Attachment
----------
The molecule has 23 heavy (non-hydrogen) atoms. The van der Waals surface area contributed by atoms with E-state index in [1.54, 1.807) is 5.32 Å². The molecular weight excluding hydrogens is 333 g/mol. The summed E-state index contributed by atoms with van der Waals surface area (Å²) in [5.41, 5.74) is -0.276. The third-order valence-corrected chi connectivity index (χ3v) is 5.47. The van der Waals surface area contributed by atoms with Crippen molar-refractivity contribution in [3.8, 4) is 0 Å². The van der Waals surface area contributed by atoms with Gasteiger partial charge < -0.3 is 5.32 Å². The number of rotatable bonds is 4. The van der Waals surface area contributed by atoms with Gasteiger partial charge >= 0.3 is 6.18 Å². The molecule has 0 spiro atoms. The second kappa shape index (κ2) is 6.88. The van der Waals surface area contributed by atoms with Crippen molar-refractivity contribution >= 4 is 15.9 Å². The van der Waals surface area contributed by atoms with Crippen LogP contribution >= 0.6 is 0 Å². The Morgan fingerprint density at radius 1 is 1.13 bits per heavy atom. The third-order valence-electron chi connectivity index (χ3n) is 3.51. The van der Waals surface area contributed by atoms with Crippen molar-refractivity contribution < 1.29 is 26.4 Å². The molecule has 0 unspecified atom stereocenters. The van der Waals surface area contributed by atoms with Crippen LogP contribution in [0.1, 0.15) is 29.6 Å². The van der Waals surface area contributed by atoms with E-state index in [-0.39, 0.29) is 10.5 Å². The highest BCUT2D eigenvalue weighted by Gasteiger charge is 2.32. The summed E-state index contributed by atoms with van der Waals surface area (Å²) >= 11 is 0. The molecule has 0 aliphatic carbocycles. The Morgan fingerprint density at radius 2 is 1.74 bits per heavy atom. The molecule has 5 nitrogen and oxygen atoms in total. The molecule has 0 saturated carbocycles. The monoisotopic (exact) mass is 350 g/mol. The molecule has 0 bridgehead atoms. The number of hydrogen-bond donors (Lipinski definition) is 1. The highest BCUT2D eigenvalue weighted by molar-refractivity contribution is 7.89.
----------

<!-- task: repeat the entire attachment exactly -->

The molecule has 23 heavy (non-hydrogen) atoms. The van der Waals surface area contributed by atoms with E-state index in [1.54, 1.807) is 5.32 Å². The molecular weight excluding hydrogens is 333 g/mol. The summed E-state index contributed by atoms with van der Waals surface area (Å²) in [5.41, 5.74) is -0.276. The third-order valence-corrected chi connectivity index (χ3v) is 5.47. The van der Waals surface area contributed by atoms with Crippen molar-refractivity contribution in [3.8, 4) is 0 Å². The van der Waals surface area contributed by atoms with Gasteiger partial charge < -0.3 is 5.32 Å². The number of rotatable bonds is 4. The van der Waals surface area contributed by atoms with Gasteiger partial charge >= 0.3 is 6.18 Å². The molecule has 0 spiro atoms. The second kappa shape index (κ2) is 6.88. The van der Waals surface area contributed by atoms with Crippen molar-refractivity contribution >= 4 is 15.9 Å². The van der Waals surface area contributed by atoms with Crippen LogP contribution >= 0.6 is 0 Å². The Morgan fingerprint density at radius 1 is 1.13 bits per heavy atom. The third-order valence-electron chi connectivity index (χ3n) is 3.51. The van der Waals surface area contributed by atoms with Crippen molar-refractivity contribution < 1.29 is 26.4 Å². The molecule has 0 unspecified atom stereocenters. The van der Waals surface area contributed by atoms with Crippen LogP contribution in [0.1, 0.15) is 29.6 Å². The van der Waals surface area contributed by atoms with E-state index in [-0.39, 0.29) is 10.5 Å². The highest BCUT2D eigenvalue weighted by Gasteiger charge is 2.32. The summed E-state index contributed by atoms with van der Waals surface area (Å²) >= 11 is 0. The molecule has 0 aliphatic carbocycles. The Morgan fingerprint density at radius 2 is 1.74 bits per heavy atom. The molecule has 5 nitrogen and oxygen atoms in total. The molecule has 0 saturated carbocycles. The monoisotopic (exact) mass is 350 g/mol. The molecule has 0 bridgehead atoms. The number of hydrogen-bond donors (Lipinski definition) is 1. The highest BCUT2D eigenvalue weighted by molar-refractivity contribution is 7.89.